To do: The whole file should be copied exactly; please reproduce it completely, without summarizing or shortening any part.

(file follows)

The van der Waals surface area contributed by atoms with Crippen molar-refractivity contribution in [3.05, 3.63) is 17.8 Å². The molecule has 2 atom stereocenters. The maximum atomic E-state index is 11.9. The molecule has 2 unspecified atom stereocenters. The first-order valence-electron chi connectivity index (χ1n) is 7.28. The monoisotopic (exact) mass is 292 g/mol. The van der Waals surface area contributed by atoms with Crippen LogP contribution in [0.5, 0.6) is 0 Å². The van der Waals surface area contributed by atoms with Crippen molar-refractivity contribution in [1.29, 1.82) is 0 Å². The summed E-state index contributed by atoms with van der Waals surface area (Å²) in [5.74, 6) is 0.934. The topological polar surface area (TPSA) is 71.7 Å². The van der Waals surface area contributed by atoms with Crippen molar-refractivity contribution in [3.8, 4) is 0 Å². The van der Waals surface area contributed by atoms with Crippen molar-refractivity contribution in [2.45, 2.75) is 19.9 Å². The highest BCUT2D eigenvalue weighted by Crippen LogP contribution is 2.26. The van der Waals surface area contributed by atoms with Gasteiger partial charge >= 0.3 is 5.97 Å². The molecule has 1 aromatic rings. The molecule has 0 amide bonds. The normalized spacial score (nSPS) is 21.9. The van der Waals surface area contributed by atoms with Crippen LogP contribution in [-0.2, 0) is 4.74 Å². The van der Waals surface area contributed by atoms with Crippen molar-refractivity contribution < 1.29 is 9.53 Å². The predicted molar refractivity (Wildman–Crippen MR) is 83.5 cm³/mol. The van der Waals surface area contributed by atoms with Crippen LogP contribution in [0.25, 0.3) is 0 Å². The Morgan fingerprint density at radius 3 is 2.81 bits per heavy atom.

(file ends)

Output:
The van der Waals surface area contributed by atoms with Crippen molar-refractivity contribution in [3.05, 3.63) is 17.8 Å². The molecule has 2 atom stereocenters. The maximum atomic E-state index is 11.9. The molecule has 2 unspecified atom stereocenters. The first-order valence-electron chi connectivity index (χ1n) is 7.28. The monoisotopic (exact) mass is 292 g/mol. The van der Waals surface area contributed by atoms with Crippen LogP contribution in [0.5, 0.6) is 0 Å². The van der Waals surface area contributed by atoms with Crippen molar-refractivity contribution in [1.29, 1.82) is 0 Å². The summed E-state index contributed by atoms with van der Waals surface area (Å²) in [5.74, 6) is 0.934. The topological polar surface area (TPSA) is 71.7 Å². The van der Waals surface area contributed by atoms with Crippen molar-refractivity contribution in [3.8, 4) is 0 Å². The van der Waals surface area contributed by atoms with Crippen molar-refractivity contribution in [2.45, 2.75) is 19.9 Å². The highest BCUT2D eigenvalue weighted by Crippen LogP contribution is 2.26. The van der Waals surface area contributed by atoms with Gasteiger partial charge >= 0.3 is 5.97 Å². The molecule has 1 aromatic rings. The molecule has 0 amide bonds. The normalized spacial score (nSPS) is 21.9. The van der Waals surface area contributed by atoms with Crippen LogP contribution in [-0.2, 0) is 4.74 Å². The van der Waals surface area contributed by atoms with Crippen molar-refractivity contribution < 1.29 is 9.53 Å². The predicted molar refractivity (Wildman–Crippen MR) is 83.5 cm³/mol. The van der Waals surface area contributed by atoms with Crippen LogP contribution in [0.25, 0.3) is 0 Å². The Morgan fingerprint density at radius 3 is 2.81 bits per heavy atom.